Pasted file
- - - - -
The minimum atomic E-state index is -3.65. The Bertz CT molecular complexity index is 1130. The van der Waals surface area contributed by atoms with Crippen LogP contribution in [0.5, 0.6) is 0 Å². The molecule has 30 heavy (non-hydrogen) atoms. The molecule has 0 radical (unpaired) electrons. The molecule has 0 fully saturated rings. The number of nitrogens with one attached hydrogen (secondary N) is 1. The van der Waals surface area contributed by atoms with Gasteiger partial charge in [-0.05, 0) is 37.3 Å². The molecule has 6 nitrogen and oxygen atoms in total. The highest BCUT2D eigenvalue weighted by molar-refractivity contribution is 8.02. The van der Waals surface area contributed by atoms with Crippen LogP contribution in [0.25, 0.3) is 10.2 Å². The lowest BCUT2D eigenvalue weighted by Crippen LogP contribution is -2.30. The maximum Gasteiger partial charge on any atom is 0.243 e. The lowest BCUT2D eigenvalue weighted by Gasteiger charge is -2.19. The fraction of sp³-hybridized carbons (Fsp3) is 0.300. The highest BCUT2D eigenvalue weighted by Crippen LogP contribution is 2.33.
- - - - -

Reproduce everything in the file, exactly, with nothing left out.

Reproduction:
The minimum atomic E-state index is -3.65. The Bertz CT molecular complexity index is 1130. The van der Waals surface area contributed by atoms with Crippen LogP contribution in [0.5, 0.6) is 0 Å². The molecule has 30 heavy (non-hydrogen) atoms. The molecule has 0 radical (unpaired) electrons. The molecule has 0 fully saturated rings. The number of nitrogens with one attached hydrogen (secondary N) is 1. The van der Waals surface area contributed by atoms with Gasteiger partial charge in [-0.05, 0) is 37.3 Å². The molecule has 6 nitrogen and oxygen atoms in total. The highest BCUT2D eigenvalue weighted by molar-refractivity contribution is 8.02. The van der Waals surface area contributed by atoms with Crippen LogP contribution in [0.25, 0.3) is 10.2 Å². The lowest BCUT2D eigenvalue weighted by Crippen LogP contribution is -2.30. The maximum Gasteiger partial charge on any atom is 0.243 e. The lowest BCUT2D eigenvalue weighted by Gasteiger charge is -2.19. The fraction of sp³-hybridized carbons (Fsp3) is 0.300. The highest BCUT2D eigenvalue weighted by Crippen LogP contribution is 2.33.